It wouldn’t be completely out of character for Joe Rogan, the comedian turned podcaster, to endorse a “libido-boosting” coffee brand for men.
But when a video circulating on TikTok recently showed Mr. Rogan and his guest, Andrew Huberman, hawking the coffee, some eagle-eyed viewers were shocked — including Dr. Huberman.
“Yep that’s fake,” Dr. Huberman wrote on Twitter after seeing the ad, in which he appears to praise the coffee’s testosterone-boosting potential, even though he never did.
The ad was one of a growing number of fake videos on social media made with technology powered by artificial intelligence. Experts said Mr. Rogan’s voice appeared to have been synthesized using A.I. tools that mimic celebrity voices. Dr. Huberman’s comments were ripped from an unrelated interview.
Making realistic fake videos, often called deepfakes, once required elaborate software to put one person’s face onto another’s. But now, many of the tools to create them are available to everyday consumers — even on smartphone apps, and often for little to no money.
The new altered videos — mostly, so far, the work of meme-makers and marketers — have gone viral on social media sites like TikTok and Twitter. The content they produce, sometimes called cheapfakes by researchers, work by cloning celebrity voices, altering mouth movements to match alternative audio and writing persuasive dialogue.
The videos, and the accessible technology behind them, have some A.I. researchers fretting about their dangers, and have raised fresh concerns over whether social media companies are prepared to moderate the growing digital fakery.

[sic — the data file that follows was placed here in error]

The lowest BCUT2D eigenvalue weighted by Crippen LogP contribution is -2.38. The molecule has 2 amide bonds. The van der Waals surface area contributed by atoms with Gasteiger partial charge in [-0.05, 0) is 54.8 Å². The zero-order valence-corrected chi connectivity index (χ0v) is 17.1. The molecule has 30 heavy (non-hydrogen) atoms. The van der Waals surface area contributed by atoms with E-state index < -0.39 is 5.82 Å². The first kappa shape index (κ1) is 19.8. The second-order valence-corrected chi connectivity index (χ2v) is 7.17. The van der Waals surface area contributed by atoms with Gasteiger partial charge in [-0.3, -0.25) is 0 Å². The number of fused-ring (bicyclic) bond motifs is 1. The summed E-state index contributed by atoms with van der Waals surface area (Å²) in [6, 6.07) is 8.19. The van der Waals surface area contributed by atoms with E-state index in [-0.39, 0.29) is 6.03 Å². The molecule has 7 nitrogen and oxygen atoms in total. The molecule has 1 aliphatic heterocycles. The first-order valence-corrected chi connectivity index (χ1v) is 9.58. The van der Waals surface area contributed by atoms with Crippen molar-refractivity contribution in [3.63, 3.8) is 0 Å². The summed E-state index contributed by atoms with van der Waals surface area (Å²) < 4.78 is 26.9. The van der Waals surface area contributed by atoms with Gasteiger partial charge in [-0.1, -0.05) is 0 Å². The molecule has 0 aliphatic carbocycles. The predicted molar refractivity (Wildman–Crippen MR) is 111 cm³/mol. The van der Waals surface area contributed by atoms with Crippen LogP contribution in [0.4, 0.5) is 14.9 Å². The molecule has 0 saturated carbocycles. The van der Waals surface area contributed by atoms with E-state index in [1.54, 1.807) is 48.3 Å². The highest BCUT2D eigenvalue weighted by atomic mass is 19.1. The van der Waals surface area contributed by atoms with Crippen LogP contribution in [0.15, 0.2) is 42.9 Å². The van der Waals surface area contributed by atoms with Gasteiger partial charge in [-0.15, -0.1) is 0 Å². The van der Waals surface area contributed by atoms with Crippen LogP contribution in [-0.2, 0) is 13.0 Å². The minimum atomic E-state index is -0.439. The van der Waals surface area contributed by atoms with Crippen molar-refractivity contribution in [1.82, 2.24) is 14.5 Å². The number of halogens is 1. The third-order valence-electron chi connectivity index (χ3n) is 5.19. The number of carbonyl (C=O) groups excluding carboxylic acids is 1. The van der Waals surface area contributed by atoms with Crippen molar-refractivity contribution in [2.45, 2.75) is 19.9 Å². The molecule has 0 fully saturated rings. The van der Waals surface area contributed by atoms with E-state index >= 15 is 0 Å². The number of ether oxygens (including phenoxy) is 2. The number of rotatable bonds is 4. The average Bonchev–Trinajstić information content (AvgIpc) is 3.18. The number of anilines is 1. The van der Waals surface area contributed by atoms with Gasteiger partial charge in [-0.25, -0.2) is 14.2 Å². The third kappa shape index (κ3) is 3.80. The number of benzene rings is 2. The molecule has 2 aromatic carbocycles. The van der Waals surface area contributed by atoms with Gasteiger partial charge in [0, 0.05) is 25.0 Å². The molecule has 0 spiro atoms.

Disinformation watchdogs are also steeling themselves for a wave of digital fakes that could deceive viewers or make it harder to know what is true or false online.
“What’s different is that everybody can do it now,” said Britt Paris, an assistant professor of library and information science at Rutgers University who helped coin the term “cheapfakes.” “It’s not just people with sophisticated computational technology and fairly sophisticated computational know-how. Instead, it’s a free app.”
The Spread of Misinformation and Falsehoods
- Cutting Back: Job cuts in the social media industry reflect a trend that threatens to undo many of the safeguards that platforms have put in place to ban or tamp down on disinformation.
- A Key Case: The outcome of a federal court battle could help decide whether the First Amendment is a barrier to virtually any government efforts to stifle disinformation.
- A Top Misinformation Spreader: A large study found that Steve Bannon’s “War Room” podcast had more falsehoods and unsubstantiated claims than other political talk shows.
- Artificial Intelligence: For the first time, A.I.-generated personas were detected in a state-aligned disinformation campaign, opening a new chapter in online manipulation.